Skip to main content
Premium Trial:

Request an Annual Quote

Qiagen Licenses BioHelix's Amplification Technology

NEW YORK (GenomeWeb News) – Qiagen said today it has licensed technology from BioHelix that is used to detect and analyze target molecules.
 
Under the non-exclusive, worldwide agreement, Qiagen will license and supply BioHelix’s Helicase Dependent Amplification technology, which is used to detect and analyze biological target molecules such as DNA and RNA.
 
Unlike PCR amplification, HDA functions at a constant temperature, which Qiagen said eliminates the need for some expensive hardware. It also is compatible with qualitative and quantitative fluorescent detection technologies and with instrumentation that is designed for use with real-time PCR.
 
In addition, Qiagen said the HDA technology is compatible with its Hybrid Capture detection platforms, which includes an instrument used in the company’s tests for human papillomavirus, chlamydia trachomatis, and neisseria gonorrhoeae.
 
The HAD technology also could be used in development of simple and portable DNA point-of-care diagnostic devices, Qiagen said.
 
“The ability to amplify DNA or RNA using an isothermal amplification system opens up a wide field of new assays in many areas, in particular in human molecular diagnostics and applied testing,” Jim Godsey, senior VP of R&D in North America for Qiagen, said in a statement.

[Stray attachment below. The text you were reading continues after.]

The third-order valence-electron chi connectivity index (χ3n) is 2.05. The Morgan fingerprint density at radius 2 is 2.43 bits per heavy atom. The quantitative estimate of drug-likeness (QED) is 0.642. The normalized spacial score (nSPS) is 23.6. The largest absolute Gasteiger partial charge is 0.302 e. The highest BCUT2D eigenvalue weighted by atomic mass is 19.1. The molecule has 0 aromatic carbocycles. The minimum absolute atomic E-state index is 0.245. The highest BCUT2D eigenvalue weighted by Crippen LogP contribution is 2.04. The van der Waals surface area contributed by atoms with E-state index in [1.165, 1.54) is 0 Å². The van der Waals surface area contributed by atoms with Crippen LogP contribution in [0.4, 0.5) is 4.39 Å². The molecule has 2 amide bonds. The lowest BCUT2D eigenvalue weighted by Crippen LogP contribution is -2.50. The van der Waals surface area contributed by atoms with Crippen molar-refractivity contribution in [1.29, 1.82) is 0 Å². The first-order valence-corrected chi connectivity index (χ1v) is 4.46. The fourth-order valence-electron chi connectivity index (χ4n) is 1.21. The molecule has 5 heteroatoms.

Financial terms of the agreement were not released.

The Scan

Steps for Quick Review

The US Food and Drug Administration is preparing for the quick review of drugs and vaccines for the Omicron variant, according to the Wall Street Journal.

Moving Away From Using Term 'Race'

A new analysis finds that geneticists are using the term "race" in their papers less than in years past, as Science reports.

Point of the Program

The Guardian writes that some scientists have called the design of a UK newborn sequencing program into question.

Science Papers Present Multi-Omic Analysis of Lung Cells, Regulation of Cardiomyocyte Proliferation

In Science this week: a multi-omic analysis of lung cells focuses on RIT1-regulated pathways, and more.